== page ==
|5.||Tom Whittaker||June 1947||October 1956||429||47.09||3||2 League
1 FA Cup
|6||George Allison||May 1934||May 1947||279||46.24||3||2 League
1 FA Cup
|7||Don Howe||Dec 1983||Mar 1986||117||46.15|
|8||Terry Neill||July 1976||Dec 1983||416||44.95||2||1 FA Cup|
|9||The Committee||August 1893||May 1897||118||44.92|
|10||Bertie Mee||June 1966||May 1976||539||44.71||3||1 League
1 FA Cup1 Fairs C.
|11||Phil Kelso||July 1904||Feb 1908||152||41.45|
|12||George Swindin||June 1958||1 May 1962||179||39.11||1|
|13||Billy Wright||May 1962||June 1966||182||38.46|
|14||George Morrell||Feb 1908||April 1915||292||35.27||1*|
|15||Leslie Knighton||April 1919||May 1925||268||34.33||.|
People tell me Graham was better, I can tell you he wasn’t. When he left we had played 28 games scored 31 goals and were 12th in the league, and it was awful. The top team had scored twice as many as and the only place we were going was down.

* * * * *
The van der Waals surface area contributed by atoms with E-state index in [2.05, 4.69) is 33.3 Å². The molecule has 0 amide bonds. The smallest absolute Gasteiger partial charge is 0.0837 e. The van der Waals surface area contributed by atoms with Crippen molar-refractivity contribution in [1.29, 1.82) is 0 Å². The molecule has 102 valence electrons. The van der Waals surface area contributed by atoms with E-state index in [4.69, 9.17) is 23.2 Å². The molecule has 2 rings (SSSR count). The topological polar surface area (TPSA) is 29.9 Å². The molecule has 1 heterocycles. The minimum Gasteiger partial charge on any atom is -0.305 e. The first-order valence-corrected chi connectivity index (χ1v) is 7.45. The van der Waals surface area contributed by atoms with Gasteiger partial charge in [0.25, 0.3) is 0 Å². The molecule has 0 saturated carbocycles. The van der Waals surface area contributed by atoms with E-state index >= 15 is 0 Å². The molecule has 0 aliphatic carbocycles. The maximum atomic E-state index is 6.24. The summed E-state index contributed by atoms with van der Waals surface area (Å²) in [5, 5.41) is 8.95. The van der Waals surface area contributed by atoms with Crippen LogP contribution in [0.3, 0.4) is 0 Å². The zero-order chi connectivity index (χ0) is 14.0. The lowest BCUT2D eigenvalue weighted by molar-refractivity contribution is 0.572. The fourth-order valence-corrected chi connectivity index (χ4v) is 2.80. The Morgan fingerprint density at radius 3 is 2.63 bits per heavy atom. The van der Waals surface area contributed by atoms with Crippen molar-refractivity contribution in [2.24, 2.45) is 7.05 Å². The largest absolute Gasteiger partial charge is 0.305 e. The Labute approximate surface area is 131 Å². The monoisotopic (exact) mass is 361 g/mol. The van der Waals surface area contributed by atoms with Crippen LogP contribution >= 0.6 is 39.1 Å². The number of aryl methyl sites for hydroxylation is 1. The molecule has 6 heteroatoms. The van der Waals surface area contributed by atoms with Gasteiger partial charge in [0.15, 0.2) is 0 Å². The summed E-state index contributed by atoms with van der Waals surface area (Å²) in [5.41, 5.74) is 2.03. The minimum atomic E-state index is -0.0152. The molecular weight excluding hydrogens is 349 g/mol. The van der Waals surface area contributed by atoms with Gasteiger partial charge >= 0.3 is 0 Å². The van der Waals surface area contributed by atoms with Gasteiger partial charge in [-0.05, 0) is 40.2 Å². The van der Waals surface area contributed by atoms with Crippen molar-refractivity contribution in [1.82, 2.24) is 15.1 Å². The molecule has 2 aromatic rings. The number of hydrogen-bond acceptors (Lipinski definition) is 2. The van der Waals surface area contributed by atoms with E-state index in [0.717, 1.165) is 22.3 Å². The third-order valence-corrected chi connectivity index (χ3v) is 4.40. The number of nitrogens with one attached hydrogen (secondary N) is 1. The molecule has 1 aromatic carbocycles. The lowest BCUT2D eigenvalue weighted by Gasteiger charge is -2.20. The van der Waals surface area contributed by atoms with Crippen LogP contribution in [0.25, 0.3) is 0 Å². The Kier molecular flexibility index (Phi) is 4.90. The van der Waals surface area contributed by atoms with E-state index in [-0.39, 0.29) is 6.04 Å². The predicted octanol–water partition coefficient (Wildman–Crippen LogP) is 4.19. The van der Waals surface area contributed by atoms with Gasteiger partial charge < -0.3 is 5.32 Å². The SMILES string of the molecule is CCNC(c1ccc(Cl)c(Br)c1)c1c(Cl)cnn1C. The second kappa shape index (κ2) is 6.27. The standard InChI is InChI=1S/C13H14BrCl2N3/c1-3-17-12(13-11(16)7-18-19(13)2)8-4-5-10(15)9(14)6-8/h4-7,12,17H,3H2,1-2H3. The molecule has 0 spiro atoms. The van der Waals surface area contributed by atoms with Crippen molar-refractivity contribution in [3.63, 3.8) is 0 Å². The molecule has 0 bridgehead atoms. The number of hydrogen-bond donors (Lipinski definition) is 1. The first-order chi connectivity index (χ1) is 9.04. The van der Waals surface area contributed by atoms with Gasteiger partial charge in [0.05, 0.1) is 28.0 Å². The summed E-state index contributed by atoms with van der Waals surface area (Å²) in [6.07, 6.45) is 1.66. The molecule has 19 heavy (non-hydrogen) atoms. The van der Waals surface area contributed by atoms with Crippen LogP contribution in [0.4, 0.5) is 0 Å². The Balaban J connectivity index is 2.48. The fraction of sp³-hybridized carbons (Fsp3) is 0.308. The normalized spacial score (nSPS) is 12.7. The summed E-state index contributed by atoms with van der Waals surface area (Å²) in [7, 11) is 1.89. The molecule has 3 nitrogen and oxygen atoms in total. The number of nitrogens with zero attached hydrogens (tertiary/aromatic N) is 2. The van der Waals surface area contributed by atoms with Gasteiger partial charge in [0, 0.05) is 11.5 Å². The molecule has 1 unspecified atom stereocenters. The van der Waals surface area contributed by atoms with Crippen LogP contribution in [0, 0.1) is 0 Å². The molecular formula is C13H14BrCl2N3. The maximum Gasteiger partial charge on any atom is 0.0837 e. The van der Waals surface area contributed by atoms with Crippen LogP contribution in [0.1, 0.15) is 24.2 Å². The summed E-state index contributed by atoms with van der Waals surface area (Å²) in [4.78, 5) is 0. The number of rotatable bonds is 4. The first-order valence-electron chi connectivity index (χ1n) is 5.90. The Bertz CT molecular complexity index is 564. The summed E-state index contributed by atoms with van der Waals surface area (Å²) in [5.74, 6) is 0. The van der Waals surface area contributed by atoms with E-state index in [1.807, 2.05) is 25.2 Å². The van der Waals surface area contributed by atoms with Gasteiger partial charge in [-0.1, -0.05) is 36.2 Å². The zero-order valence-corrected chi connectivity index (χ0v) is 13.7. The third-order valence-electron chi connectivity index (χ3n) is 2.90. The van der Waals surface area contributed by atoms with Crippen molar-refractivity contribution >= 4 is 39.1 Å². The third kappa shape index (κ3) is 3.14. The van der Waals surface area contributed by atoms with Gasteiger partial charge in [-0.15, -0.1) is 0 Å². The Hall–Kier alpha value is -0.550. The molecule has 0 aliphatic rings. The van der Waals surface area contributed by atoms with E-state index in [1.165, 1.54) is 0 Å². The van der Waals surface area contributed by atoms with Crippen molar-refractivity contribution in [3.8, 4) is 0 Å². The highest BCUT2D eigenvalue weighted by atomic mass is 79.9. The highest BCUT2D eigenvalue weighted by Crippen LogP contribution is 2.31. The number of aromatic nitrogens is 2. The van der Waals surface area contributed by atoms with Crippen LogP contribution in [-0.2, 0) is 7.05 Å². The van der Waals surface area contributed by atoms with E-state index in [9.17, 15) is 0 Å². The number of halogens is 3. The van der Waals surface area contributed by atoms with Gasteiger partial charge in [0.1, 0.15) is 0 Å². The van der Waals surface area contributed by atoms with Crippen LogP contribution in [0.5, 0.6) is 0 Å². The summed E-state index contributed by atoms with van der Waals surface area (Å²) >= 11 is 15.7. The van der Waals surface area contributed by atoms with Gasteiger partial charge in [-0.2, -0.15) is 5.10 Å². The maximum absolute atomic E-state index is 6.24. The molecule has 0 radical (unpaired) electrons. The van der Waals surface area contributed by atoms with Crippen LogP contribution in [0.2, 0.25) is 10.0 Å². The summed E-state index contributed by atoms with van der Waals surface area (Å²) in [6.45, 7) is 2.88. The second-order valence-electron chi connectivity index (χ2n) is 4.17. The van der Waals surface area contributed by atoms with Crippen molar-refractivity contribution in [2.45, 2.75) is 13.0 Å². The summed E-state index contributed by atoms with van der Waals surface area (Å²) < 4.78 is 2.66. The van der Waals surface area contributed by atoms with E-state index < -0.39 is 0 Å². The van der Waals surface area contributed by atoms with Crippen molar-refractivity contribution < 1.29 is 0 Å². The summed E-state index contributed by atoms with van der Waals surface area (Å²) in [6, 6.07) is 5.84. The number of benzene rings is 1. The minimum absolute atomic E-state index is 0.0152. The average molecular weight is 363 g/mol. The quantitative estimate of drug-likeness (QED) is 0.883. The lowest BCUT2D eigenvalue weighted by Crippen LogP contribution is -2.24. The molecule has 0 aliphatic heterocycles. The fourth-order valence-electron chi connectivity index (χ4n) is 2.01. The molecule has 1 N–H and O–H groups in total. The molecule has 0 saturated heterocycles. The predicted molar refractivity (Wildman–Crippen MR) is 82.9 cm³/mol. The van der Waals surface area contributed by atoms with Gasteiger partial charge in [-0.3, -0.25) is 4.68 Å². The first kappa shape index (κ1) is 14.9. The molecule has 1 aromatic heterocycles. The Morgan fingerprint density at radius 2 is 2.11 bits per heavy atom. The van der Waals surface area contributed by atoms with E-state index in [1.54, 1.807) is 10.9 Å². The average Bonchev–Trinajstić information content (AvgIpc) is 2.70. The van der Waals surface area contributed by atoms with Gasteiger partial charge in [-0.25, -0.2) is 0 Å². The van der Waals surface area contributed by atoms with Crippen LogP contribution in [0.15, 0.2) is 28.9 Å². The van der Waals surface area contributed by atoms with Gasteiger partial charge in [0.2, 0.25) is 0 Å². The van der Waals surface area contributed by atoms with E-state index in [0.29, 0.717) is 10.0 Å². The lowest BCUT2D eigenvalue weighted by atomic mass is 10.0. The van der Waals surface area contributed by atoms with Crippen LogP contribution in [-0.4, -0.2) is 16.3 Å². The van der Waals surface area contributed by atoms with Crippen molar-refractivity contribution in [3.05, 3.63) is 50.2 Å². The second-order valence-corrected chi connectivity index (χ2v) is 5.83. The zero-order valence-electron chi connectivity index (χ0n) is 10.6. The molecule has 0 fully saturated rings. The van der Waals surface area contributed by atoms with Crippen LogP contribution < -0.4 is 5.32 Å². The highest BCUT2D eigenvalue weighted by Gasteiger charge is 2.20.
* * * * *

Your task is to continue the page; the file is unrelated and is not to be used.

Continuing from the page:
So my point is that Arsene Wenger has given us triumphs in terms of nine trophies, without the downsides. And by keeping us in the Champions League he earned the club the money to build the stadium and move forwards – and thus be able to buy Ozil and Alexis.
4: I like football
I don’t just like watching my team winning, I actually enjoy football, and for this I think I am a dying breed. I support Torquay, because after my parents retired they moved to the south west, and our last games together were at Plainmoor. I support Poole Town because they were the team my dad and I went to see when, for a while, the family moved to Dorset. Of course at my age my father is no longer with us, but it is part of my connect with the past. Part of my honouring of where I come from.